So those are the sorts of things that I enjoy watching play out through both my passions and through the relationships in the classroom. Excellent, thanks for sharing that. I just want to piggyback on something that I probably left out, which is your role as director of quality and enhancement at RMIT.
They get to tell their own story about what their context is, what they want to see in that space, the story about how they continuously work to improve that space and that’s the part that I think is the exciting bit, the other emerging space in academic quality that I think doesn’t get much attention, is the idea on the other end about what academic quality means through the lens of school choice.
So this conversation’s been picked up in the last I’d say decide to 20 years. School choice was often thought of as k-12, but when we start to look at it in HE, it plays out in things like the Times Higher Education or QS rankings so how do parents use these to decide if they’re the ones paying for a student’s university to feel confident in sending their students to a university where they know that they’ll come out with more knowledge or deeper understandings, or certain skills that will get them the jobs of their dreams.
And also then, what are students also looking for in academic quality, and it’s this interesting space where we have students, the government, the universities triangulating together on academic quality to decide what it means, what attracts them about it, and how we maintain this as a sector and as an institution. So I hope for the first time, I may have made academic quality exciting for you. I think you actually did.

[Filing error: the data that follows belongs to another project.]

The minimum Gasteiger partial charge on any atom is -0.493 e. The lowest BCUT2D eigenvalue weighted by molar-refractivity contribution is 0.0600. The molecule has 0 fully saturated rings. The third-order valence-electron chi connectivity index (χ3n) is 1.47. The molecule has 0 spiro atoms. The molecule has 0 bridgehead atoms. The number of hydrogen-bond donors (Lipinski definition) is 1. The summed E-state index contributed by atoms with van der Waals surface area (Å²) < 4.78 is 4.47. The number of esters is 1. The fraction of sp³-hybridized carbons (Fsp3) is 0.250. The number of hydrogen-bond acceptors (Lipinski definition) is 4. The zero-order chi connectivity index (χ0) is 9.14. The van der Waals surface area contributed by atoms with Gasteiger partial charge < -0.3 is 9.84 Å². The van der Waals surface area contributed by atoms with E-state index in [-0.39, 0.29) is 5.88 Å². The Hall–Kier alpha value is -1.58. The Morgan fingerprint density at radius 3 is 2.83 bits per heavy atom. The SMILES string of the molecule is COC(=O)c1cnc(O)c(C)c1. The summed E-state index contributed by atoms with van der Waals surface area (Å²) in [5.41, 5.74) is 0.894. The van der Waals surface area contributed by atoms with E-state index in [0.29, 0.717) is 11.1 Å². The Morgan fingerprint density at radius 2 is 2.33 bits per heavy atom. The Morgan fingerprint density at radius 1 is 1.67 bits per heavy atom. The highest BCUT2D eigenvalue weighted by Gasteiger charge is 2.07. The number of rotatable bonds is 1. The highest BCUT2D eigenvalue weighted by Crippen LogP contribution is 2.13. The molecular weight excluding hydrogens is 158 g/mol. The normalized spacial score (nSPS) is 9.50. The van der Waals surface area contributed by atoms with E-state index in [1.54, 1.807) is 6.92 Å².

So now, let’s look at how teaching and learning would most likely change post-COVID. What is your take on it, and if you want to take the lens of academic quality as well you can do that, but what is your take on how teaching and learning will change post-COVID? Well, I think what I’ll talk about is what I think should change, and how I think that this could then play out in policies that universities make, and policies are a mechanism for helping to uphold academic integrity. So what I hope and think should play out is that as a sector around the world, we have a greater understanding of the student experience.